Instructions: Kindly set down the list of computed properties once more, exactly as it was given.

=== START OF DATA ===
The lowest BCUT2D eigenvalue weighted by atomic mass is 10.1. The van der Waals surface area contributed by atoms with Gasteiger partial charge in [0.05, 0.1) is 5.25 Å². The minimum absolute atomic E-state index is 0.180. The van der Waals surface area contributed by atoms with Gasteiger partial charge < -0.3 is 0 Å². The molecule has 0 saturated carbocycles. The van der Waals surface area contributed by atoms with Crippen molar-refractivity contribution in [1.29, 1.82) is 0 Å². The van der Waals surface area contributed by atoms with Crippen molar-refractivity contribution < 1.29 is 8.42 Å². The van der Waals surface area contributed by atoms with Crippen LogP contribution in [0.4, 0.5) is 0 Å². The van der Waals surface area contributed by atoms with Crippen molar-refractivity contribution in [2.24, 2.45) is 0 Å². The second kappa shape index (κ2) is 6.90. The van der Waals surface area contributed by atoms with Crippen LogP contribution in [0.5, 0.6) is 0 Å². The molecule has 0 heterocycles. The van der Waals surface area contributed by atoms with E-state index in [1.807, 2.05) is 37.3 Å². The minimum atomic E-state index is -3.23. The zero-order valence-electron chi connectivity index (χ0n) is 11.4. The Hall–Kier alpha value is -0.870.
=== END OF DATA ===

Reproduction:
The lowest BCUT2D eigenvalue weighted by atomic mass is 10.1. The van der Waals surface area contributed by atoms with Gasteiger partial charge in [0.05, 0.1) is 5.25 Å². The minimum absolute atomic E-state index is 0.180. The van der Waals surface area contributed by atoms with Gasteiger partial charge < -0.3 is 0 Å². The molecule has 0 saturated carbocycles. The van der Waals surface area contributed by atoms with Crippen molar-refractivity contribution in [1.29, 1.82) is 0 Å². The van der Waals surface area contributed by atoms with Crippen molar-refractivity contribution < 1.29 is 8.42 Å². The van der Waals surface area contributed by atoms with Crippen LogP contribution in [0.4, 0.5) is 0 Å². The van der Waals surface area contributed by atoms with Crippen molar-refractivity contribution in [2.24, 2.45) is 0 Å². The second kappa shape index (κ2) is 6.90. The van der Waals surface area contributed by atoms with Crippen LogP contribution in [0.5, 0.6) is 0 Å². The molecule has 0 heterocycles. The van der Waals surface area contributed by atoms with E-state index in [1.807, 2.05) is 37.3 Å². The minimum atomic E-state index is -3.23. The zero-order valence-electron chi connectivity index (χ0n) is 11.4. The Hall–Kier alpha value is -0.870.